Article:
More Spin Trim Tips From Down Under

Tony Bull looks at the fine-tune controls used to fly a symmetrical spinnaker off a pole, first published on Australian Sailing.

When a complete novice first steps on board a racing yacht, invariably the first response is amazement at the number of sheets and lines that run along the deck and up the mast. They find it hard to comprehend that all these ropes have a role in the sailing of the boat. All top sailors will tell you the difference in the relative speeds of similar craft is the ability to constantly adjust the setup of the boat to counter the wind and wave variations as they are faced. This ability to change gears and keep your boat sailing well through the oscillating conditions is what sets the top boats apart.

All these various lines and sheets each have a role to play in these alterations. I see so many boats sail around the course with a very token approach to changing gears. I had a recent experience of doing some two-boat sailing with a couple of sister-ships who race against each other at club level and compete in the odd title for that class. One skipper made the comment before we even hit the water that the other boat always ran faster downwind despite using the same make spinnakers. Looking at the two boats sitting side by side on the hard stand, I pointed out that his boat had a substantial amount more rake in his mast and, looking closer, his spinnaker pole ring on the front of his mast was about half a metre higher than his rival’s. Both of these factors would have a significant bearing on the comparable speeds of the two boats. To be able to change gears, we need to have awareness of what can and should be adjusted to constantly maximise our speed.

By |2011-07-18T06:14:36-07:00July 18th, 2011|Racing Skills|0 Comments

Finding the Hot Angle Downwind

Pole forward looking for the fast line.

Another interesting post from the Australian sailing site,

Figuring out how high to heat up your downwind angle is confusing. It feels better to get the boat moving, but after watching DORADO point right at the mark and get there first, and reading that if you’re having fun downwind you’re probably going too high, one starts to get the idea that finding the right angle might be more complicated. Here, Dave Flynn of Quantum Sails explains how the fastest downwind angle changes as pressure increases.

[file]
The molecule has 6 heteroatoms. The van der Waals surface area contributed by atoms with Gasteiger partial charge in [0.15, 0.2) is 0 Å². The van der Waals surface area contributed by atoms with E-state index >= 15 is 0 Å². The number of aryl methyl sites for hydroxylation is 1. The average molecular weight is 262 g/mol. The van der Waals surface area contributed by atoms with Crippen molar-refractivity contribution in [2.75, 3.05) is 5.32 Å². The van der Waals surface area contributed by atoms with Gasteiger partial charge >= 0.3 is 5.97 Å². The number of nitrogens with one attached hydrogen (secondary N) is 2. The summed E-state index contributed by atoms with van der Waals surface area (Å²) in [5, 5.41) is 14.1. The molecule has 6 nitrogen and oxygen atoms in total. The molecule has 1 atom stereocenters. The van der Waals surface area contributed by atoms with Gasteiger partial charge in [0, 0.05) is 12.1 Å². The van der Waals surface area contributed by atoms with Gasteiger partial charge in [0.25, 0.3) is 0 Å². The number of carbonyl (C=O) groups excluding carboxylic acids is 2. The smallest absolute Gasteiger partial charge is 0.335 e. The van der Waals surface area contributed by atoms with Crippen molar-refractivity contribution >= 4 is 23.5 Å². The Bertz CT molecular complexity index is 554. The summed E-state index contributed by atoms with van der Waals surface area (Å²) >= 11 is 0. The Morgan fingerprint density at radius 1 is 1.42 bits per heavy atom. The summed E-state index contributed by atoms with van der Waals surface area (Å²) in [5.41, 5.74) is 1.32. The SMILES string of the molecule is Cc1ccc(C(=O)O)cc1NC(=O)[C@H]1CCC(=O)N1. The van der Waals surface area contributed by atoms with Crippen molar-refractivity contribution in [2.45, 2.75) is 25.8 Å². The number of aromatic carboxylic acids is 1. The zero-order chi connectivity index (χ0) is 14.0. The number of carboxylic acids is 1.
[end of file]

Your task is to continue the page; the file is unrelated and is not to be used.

It can be useful to divide sailing downwind into three modes: under 10 knots true, 10-14, and over 14.

If you own a relatively standard mono-hull, the magic true wind angle is around 140 degrees in 10 knots of wind or less. In 10-14 the optimum angle quickly becomes broader, probably somewhere between 140 and 155 degrees true wind angle. Once there is more than 14 knots of breeze, you should be sailing as deep as you can with control.


By |2010-11-08T09:02:35-08:00November 8th, 2010|Racing Skills|0 Comments

Spinnaker Takedowns

We’ve been working on our spinnaker takedowns this year and made some good progress. We’ve become pretty comfortable with the floater, the stretch-and-blow, and our favorite this spring, the windward. Timing has been another issue, a couple of time we got a little greedy and waited too long resulting in sailing well past the Tower.

This video shows two other techniques which we haven’t done yet – the stretch-and-shred and the broach-and-blow.

By |2010-08-11T07:46:35-07:00August 11th, 2010|Racing Skills|0 Comments

Goals for the coming season

I bet there’s more than one boat that has a goal for the coming season of doing a better job handling their spinnaker. Here’s an interesting video of Philippe Kahn’s crew practicing jibes in a Mumm 30.  Lots of things to learn watching this clip.

By |2010-01-20T21:34:20-08:00January 20th, 2010|Racing Skills|2 Comments